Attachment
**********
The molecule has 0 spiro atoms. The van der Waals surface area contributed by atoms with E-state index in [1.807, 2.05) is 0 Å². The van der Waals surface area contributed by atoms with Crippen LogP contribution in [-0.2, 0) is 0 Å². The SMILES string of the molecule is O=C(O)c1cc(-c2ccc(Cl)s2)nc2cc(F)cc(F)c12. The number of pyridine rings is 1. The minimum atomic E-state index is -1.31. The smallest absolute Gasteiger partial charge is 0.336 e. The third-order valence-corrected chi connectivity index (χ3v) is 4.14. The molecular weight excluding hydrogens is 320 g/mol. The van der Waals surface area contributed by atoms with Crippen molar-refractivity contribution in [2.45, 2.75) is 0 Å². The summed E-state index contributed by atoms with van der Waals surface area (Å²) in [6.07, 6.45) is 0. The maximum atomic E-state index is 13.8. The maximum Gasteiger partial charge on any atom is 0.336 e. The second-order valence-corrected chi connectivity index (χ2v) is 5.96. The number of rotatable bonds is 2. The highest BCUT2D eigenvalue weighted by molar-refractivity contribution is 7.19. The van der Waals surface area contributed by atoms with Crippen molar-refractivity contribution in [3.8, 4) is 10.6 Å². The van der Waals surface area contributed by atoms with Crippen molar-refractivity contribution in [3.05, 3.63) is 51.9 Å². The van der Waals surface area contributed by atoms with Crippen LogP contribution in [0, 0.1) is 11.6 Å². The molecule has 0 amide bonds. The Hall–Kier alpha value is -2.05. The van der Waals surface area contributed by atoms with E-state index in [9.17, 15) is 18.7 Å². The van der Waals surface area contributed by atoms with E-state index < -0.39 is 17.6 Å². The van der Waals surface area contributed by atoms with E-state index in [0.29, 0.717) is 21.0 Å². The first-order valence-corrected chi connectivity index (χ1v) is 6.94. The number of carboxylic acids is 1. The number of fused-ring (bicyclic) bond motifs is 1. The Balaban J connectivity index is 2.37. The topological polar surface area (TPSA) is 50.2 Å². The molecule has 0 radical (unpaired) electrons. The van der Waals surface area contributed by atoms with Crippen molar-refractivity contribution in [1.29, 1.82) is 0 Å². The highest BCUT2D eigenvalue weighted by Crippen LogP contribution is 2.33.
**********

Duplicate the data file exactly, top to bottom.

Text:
The molecule has 0 spiro atoms. The van der Waals surface area contributed by atoms with E-state index in [1.807, 2.05) is 0 Å². The van der Waals surface area contributed by atoms with Crippen LogP contribution in [-0.2, 0) is 0 Å². The SMILES string of the molecule is O=C(O)c1cc(-c2ccc(Cl)s2)nc2cc(F)cc(F)c12. The number of pyridine rings is 1. The minimum atomic E-state index is -1.31. The smallest absolute Gasteiger partial charge is 0.336 e. The third-order valence-corrected chi connectivity index (χ3v) is 4.14. The molecular weight excluding hydrogens is 320 g/mol. The van der Waals surface area contributed by atoms with Crippen molar-refractivity contribution in [2.45, 2.75) is 0 Å². The summed E-state index contributed by atoms with van der Waals surface area (Å²) in [6.07, 6.45) is 0. The maximum atomic E-state index is 13.8. The maximum Gasteiger partial charge on any atom is 0.336 e. The second-order valence-corrected chi connectivity index (χ2v) is 5.96. The number of rotatable bonds is 2. The highest BCUT2D eigenvalue weighted by molar-refractivity contribution is 7.19. The van der Waals surface area contributed by atoms with Crippen molar-refractivity contribution in [3.8, 4) is 10.6 Å². The van der Waals surface area contributed by atoms with Crippen molar-refractivity contribution in [3.05, 3.63) is 51.9 Å². The van der Waals surface area contributed by atoms with Crippen LogP contribution in [0, 0.1) is 11.6 Å². The molecule has 0 amide bonds. The Hall–Kier alpha value is -2.05. The van der Waals surface area contributed by atoms with E-state index in [9.17, 15) is 18.7 Å². The van der Waals surface area contributed by atoms with E-state index < -0.39 is 17.6 Å². The van der Waals surface area contributed by atoms with E-state index in [0.29, 0.717) is 21.0 Å². The first-order valence-corrected chi connectivity index (χ1v) is 6.94. The number of carboxylic acids is 1. The number of fused-ring (bicyclic) bond motifs is 1. The Balaban J connectivity index is 2.37. The topological polar surface area (TPSA) is 50.2 Å². The molecule has 0 radical (unpaired) electrons. The van der Waals surface area contributed by atoms with Crippen molar-refractivity contribution in [1.29, 1.82) is 0 Å². The highest BCUT2D eigenvalue weighted by Crippen LogP contribution is 2.33.